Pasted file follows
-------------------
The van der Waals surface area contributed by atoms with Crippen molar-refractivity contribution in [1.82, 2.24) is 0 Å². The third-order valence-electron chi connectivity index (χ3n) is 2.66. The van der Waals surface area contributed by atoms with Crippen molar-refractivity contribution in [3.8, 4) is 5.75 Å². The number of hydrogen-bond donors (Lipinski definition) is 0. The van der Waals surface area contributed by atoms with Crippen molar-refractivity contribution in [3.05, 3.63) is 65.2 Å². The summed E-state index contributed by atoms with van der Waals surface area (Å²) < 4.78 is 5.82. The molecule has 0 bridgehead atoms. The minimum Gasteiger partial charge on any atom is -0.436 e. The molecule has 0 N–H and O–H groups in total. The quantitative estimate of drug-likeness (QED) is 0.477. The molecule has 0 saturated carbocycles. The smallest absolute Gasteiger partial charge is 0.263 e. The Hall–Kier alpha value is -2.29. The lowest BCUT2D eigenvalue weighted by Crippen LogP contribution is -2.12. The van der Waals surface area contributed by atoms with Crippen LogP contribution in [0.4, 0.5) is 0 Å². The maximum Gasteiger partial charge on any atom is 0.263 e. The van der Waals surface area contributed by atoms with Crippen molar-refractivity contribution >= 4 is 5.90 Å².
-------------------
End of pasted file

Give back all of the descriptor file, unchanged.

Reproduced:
The van der Waals surface area contributed by atoms with Crippen molar-refractivity contribution in [1.82, 2.24) is 0 Å². The third-order valence-electron chi connectivity index (χ3n) is 2.66. The van der Waals surface area contributed by atoms with Crippen molar-refractivity contribution in [3.8, 4) is 5.75 Å². The number of hydrogen-bond donors (Lipinski definition) is 0. The van der Waals surface area contributed by atoms with Crippen molar-refractivity contribution in [3.05, 3.63) is 65.2 Å². The summed E-state index contributed by atoms with van der Waals surface area (Å²) < 4.78 is 5.82. The molecule has 0 bridgehead atoms. The minimum Gasteiger partial charge on any atom is -0.436 e. The molecule has 0 N–H and O–H groups in total. The quantitative estimate of drug-likeness (QED) is 0.477. The molecule has 0 saturated carbocycles. The smallest absolute Gasteiger partial charge is 0.263 e. The Hall–Kier alpha value is -2.29. The lowest BCUT2D eigenvalue weighted by Crippen LogP contribution is -2.12. The van der Waals surface area contributed by atoms with Crippen LogP contribution in [0.4, 0.5) is 0 Å². The maximum Gasteiger partial charge on any atom is 0.263 e. The van der Waals surface area contributed by atoms with Crippen molar-refractivity contribution >= 4 is 5.90 Å².